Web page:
Nevada Appeal at 150: Dec. 10, 1936: Albert I, Britain’s new king | NevadaAppeal.com

Nevada Appeal at 150: Dec. 10, 1936: Albert I, Britain’s new king

Albert I, Britain’s new king

Decision of Edward VII to abdicate read to House of Commons late today; He quits the British Empire tomorrow forever

Royal romance with American woman brings reign of less than a year to end after tilt with officers of the government

London, Dec. 10 — (LP) — King Edward adhered to his custom of shattering British traditions in abdicating today.

Never before in history has the British crown been discarded for the love of a woman. But precedent meant nothing to Edward while he was Prince of Wales or since he ascended to the throne as England’s 38th monarch on Jan. 20, 1936.

The bachelor king sacrificed the adoration of millions of his subjects, the prestige of being ruler of the world’s greatest modern empire and untold wealth.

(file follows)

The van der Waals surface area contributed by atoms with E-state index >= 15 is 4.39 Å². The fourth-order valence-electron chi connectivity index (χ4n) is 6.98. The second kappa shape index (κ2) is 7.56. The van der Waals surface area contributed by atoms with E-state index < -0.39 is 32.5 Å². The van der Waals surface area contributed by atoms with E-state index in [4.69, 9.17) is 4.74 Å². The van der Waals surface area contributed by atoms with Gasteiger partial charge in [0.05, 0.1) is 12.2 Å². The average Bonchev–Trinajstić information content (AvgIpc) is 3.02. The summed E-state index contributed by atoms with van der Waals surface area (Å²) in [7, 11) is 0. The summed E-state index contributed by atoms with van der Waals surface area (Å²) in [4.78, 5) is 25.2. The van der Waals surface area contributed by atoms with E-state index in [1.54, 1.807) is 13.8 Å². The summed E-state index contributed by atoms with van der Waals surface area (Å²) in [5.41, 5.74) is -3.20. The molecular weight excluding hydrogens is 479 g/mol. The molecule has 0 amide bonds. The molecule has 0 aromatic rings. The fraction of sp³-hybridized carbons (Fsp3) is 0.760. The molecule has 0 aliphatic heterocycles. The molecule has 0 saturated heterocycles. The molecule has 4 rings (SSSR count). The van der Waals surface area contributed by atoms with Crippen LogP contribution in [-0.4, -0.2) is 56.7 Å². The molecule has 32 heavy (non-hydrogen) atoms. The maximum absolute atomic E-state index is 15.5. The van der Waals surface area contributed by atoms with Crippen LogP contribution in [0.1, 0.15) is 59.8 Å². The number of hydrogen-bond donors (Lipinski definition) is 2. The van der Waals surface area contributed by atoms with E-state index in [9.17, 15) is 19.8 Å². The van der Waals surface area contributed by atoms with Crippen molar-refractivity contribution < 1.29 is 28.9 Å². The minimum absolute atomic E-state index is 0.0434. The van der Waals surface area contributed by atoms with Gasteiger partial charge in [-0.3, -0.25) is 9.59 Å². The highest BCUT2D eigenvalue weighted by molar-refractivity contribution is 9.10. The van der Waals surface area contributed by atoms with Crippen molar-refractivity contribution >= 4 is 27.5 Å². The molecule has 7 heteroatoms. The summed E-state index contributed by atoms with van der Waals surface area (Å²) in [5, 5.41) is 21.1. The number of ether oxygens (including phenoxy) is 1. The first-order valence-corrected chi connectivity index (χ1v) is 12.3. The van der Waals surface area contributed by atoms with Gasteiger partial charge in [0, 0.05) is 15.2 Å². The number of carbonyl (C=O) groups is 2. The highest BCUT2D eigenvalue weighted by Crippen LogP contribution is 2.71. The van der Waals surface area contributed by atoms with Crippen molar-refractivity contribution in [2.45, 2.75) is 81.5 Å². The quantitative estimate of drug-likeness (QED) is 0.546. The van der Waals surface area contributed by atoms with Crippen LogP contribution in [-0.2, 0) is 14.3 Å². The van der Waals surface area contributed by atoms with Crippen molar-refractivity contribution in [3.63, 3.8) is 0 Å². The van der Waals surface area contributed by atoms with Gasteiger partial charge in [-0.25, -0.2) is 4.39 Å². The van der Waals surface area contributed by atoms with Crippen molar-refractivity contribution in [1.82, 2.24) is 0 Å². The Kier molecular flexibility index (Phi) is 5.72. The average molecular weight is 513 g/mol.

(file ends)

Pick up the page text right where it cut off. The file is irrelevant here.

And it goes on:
The secret of Edward’s popularity was his ability to meet all grades of society on their own levels. He made them think that to him they were the most important people in the world. He drank beer with miners in “pubs” and champagne with kings and dictators. He had the same charm for all.

He broke precedents immediately after the death of his father, King George V. By custom and tradition, although not imperative, Britain’s kings marry to provide an heir to carry on the line of succession to the throne. But Edward was said to have remarked that England had a virgin queen who was a great success; why not a bachelor king?

He had to break precedent again to marry the woman he loves because she is an American, twice-divorced, and British laws would not permit her to become queen.

This continues the Appeal’s review of news stories and headlines during its Sesquicentennial year.